• Be Active with Your Kids: Join your children in games that get your hearts pumping and bodies moving. Adults should take a break from electronics and spend one-to-one time each day with their kids, enjoying one another’s company.
  • Eat Together: Eat as a family as frequently as possible. Involve kids in meal planning, preparation and clean up.
  • Reduce Recreational Screen Time: Time spent in front of a television, computer, tablet, cell phone or video games should be limited to two hours or less per day. Make a family plan to reduce screen time at home (i.e. turn off screens during meals, keep a chart, go for a walk after a meal).
  • Sleep Well: Kids and adults need to keep a regular sleep schedule; go to bed and rise from bed within 1 hour of the same time every day. Kids are growing and need 10-12 hours of healthy sleep per night and seven to eight hours for adults.

In addition to being healthy at home, there is a need to maintain healthy habits while attending out-of-school programs. To create healthy environments for all children the Montecito Family YMCA is implementing Healthy Eating and Physical Activity Standards in our before and after school programs. Our goal is to make the healthy choice the easy choice for your child while he or she is in our care.

To foster your child’s health, the Y strives to:

  • Provide a fruit and/or vegetable at all meals and snacks.
  • Only provide low-fat milk and water as beverages.
  • Serve meals and snacks family-style.
  • Set limits on screen time.
  • Provide daily physical activity (outdoors when possible).
  • Promote and support exclusive breastfeeding for infants.
  • Adults model healthy food and beverage choices and active play.
  • Provide parent/caregiver education to encourage healthy behaviors at home.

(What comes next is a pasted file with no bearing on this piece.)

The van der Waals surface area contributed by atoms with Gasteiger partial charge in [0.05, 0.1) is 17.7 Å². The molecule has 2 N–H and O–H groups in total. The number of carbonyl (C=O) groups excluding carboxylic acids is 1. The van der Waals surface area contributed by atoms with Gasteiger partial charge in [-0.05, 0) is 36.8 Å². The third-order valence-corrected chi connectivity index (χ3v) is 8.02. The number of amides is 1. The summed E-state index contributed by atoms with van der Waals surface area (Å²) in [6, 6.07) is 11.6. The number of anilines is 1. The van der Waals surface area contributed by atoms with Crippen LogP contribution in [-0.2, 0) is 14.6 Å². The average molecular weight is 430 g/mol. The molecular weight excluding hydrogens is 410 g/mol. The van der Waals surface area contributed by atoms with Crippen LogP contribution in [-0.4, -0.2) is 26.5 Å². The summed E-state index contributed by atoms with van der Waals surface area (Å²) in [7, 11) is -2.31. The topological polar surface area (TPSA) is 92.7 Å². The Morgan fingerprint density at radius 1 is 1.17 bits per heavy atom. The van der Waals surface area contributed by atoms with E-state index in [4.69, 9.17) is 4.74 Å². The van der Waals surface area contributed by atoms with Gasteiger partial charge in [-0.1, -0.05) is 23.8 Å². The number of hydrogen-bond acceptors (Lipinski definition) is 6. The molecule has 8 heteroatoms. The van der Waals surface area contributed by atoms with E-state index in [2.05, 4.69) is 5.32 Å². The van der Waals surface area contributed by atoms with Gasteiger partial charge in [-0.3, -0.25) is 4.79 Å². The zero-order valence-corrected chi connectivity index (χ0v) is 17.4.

To learn more about the various programs offered by the YMCA and how to enroll, visit www.ciymca.org to find your local branch offerings or call (805) 969-3288.

 

About the Channel Islands YMCA

Established in 1887, the Channel Islands YMCA is a charitable organization of seven YMCA branches serving Santa Barbara and Ventura Counties including: Camarillo Family YMCA, Lompoc Family YMCA, Montecito Family YMCA, Santa Barbara Family YMCA, Stuart C Gildred YMCA in Santa Ynez, Ventura Family YMCA, and Youth & Family Services YMCA which operates Noah’s Anchorage Youth Crisis Shelter, the Isla Vista Teen Center and My Home at Artisan Court.

The Y is the nation’s leading nonprofit committed to strengthening communities through youth development, healthy living and social responsibility.  The Channel Islands YMCA serves over 46,000 individuals and provides over $1.3 million in financial assistance to families in need for child care, YMCA memberships, away and day camps, youth sports, and teen after-school programs. For more information about the Montecito Family YMCA, visit http://www.ciymca.org/Montecito or call (805) 969-3288.

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[1] To access your local childhood obesity statistics, refer to sources such as the National Institutes of Health, Centers for Disease Control and Prevention, or the Robert Wood Johnson Foundation.